America at Large: Trump goes to Lou for fitness and health advice
A history with steroids does not disqualify ‘The Incredible Hulk’ from serving on Trump council
The Incredible Hulk and Lou Ferrigno at a celebrity red carpet event in Los Angeles, California, in 2017. Photograph: Getty Images
In an otherwise long-forgotten episode of Celebrity Apprentice, Lou Ferrigno, the bodybuilder turned actor, got into an argument with Lisa Lampanelli, a comedian and fellow team member who had dismissed him as “a f**king loser” during the course of a challenge.
“Lisa’s lucky that she’s not a man,” said Ferrigno. “If she was I’d throw her right through that window.”
When he repeated the threat a couple of moments later, specifying the wall instead of the window, Lampanelli expressed alarm. It was then that Donald Trump, sitting across the boardroom table, finally spoke, “I’ll protect you Lisa, I’ll protect you!”
The faux-chivalrous knight proceeded to fire the behemoth for incompetence rather than threatening violence even as the man formerly known as The Incredible Hulk” pled rather pathetically for one more chance. Reality television at its most obvious, mediocre and wretched, a squalid demi-monde of B- and C-listers striving to extend their 15 minutes.
That was then. Now Trump has just appointed Ferrigno a member of the president’s Council on Sport, Fitness and Nutrition, a body established by Dwight Eisenhower in 1956 with the expressed purpose of helping Americans lead healthier lifestyles.
Of course, the current incumbent of the White House has named a typically motley crew for his term. It includes Bill Belichick, the most successful coach and most notorious rule-bender in NFL history; Herschel Walker, a former running back who once threatened to kill his ex-wife; and Dr Oz, a television show quack recently exposed as a snake-oil salesman for peddling fake weight-loss pills. And Ferrigno, a name that still curiously resonates.
In the one-channel gulag that was most of Ireland in the late 1970s, there were few more compelling figures of fascination than the 6ft 5in, 21 stone muscleman who turned our screens green as The Incredible Hulk each week.
We didn’t tune in to watch Bill Bixby’s nuanced portrayal of a compromised scientist tortured by his own experiment, no, we waited for the pivotal moment in every episode when he morphed into his alter ego. Primitive though the special effects may have been, Ferrigno shredding clothing just by flexing his pneumatic biceps and tensing his cantilevered thighs never failed to childishly thrill, especially since it usually prefaced him dispensing some sort of rough justice to ne’er do wells.
In those more innocent times it never behooved us to wonder how a lad from Brooklyn with a serious hearing problem might have come upon such a freakishly engorged body. We probably assumed it to be the culmination of years of healthy eating and hard work in the gym. It was certainly that alright, and, inevitably, large doses of steroids too.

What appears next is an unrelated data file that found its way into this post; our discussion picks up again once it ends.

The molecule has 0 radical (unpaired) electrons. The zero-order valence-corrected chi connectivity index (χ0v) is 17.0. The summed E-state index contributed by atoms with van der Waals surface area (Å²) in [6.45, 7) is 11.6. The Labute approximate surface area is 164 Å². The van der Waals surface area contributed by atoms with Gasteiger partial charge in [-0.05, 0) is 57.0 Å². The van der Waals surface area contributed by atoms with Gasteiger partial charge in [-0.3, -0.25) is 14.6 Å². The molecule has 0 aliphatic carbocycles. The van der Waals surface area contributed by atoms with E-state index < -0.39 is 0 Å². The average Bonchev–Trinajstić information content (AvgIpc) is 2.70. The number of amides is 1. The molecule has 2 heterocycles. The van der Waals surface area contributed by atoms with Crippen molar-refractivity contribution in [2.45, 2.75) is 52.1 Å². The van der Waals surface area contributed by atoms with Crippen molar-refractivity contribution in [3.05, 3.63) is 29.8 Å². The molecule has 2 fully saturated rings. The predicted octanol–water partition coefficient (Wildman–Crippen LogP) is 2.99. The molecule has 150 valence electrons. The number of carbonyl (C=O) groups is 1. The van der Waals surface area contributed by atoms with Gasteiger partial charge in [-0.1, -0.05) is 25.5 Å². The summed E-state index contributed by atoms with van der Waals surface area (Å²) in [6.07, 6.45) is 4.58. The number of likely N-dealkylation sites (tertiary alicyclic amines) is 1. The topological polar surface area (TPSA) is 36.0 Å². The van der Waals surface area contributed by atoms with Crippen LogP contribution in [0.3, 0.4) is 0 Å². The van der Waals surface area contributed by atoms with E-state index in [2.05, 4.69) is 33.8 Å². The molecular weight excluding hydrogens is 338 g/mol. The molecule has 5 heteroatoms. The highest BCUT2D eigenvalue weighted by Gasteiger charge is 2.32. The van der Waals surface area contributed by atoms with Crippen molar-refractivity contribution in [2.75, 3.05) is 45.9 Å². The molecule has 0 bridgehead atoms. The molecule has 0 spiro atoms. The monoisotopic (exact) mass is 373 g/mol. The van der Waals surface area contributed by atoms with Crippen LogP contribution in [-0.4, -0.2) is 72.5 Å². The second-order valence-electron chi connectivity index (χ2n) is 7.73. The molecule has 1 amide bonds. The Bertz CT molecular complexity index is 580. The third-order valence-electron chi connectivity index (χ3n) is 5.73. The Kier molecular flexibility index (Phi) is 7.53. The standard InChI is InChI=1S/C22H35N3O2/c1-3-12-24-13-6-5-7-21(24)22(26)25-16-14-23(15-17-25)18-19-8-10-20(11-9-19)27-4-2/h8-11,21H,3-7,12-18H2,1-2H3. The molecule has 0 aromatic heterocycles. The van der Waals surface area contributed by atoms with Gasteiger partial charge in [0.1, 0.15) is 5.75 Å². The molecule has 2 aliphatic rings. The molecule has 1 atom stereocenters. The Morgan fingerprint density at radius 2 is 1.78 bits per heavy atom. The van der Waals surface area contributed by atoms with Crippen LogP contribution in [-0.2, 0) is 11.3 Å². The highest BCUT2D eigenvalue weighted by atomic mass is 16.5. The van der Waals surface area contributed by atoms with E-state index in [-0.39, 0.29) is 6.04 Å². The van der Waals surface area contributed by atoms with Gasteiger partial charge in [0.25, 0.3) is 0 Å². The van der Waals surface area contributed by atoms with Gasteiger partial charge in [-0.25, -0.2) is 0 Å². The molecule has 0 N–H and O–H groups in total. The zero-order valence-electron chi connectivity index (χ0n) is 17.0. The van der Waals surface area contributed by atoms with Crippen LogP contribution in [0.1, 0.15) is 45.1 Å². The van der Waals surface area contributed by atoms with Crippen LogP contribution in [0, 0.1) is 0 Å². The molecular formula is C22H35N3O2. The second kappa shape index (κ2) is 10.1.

As a peer and a rival of Arnold Schwarzenegger, another huge fan of performance-enhancing substances, in the early 1970s, Ferrigno used the drugs to get big enough to cash in on his fame then decried how bad they were for the human body, reneging on the terms of the traditional Faustian pact.
Too many gyms
In a different place, a past history with steroids might be enough to disqualify somebody from serving on a government body charged with promoting fitness and health among the young.
America is, after all, a country where too many gyms struggle to contain the physiques of freakishly outsized young men seeking Popeye’s forearms by whatever chemical means necessary.
It could be argued Ferrigno at least knows that tawdry scene better than most. After all, in a classic cameo of ‘roid rage he once came upon a cop writing him a ticket, unleashed a Hulkian roar, and then shattered the windscreen of her motorbike with a single punch. As with the steroid abuse, he later apologised for that incident, and in recent years has become a reserve police officer in several precincts across America.
It’s not that he needed the work. Since his heyday as the splenetic version of Dr Banner, Ferrigno has featured regularly in bit-part roles on television and movies, while also carving out a niche as a personal trainer in California. In the latter role his most famous client was Michael Jackson, their professional relationship dating back to the early 1990s and lasting right up until a month before his death in 2009.
Financially, Ferrigno appears to have done well, although a few years back he sued his brother for trying to cash in on his fame by using the family name on an exercise equipment business. The lawsuit included a complaint that his sibling was seeking to exploit the Hulk brand by having a green awning outside the shop, a spurious and petty detail that a cynic might describe as positively Trumpian.
He might relish that adjective himself because his adulation of the current president survived the unseemly circumstances of his departure from Celebrity Apprentice. Having boarded the bandwagon early in the campaign, Ferrigno began publicly canvassing for a place on the president’s council almost as soon as the election was over.
Quick to talk up Trump’s, ahem, greatness, he was also smart enough not to mention that the man in the Oval Office believes physical exercise is essentially bad for people because humans are like batteries, born with a finite amount of energy that they must be careful not to deplete.
Maybe it’s time somebody also pointed out to him that Ferrigno won’t actually turn green and split his shirts across his back if the meetings go bad.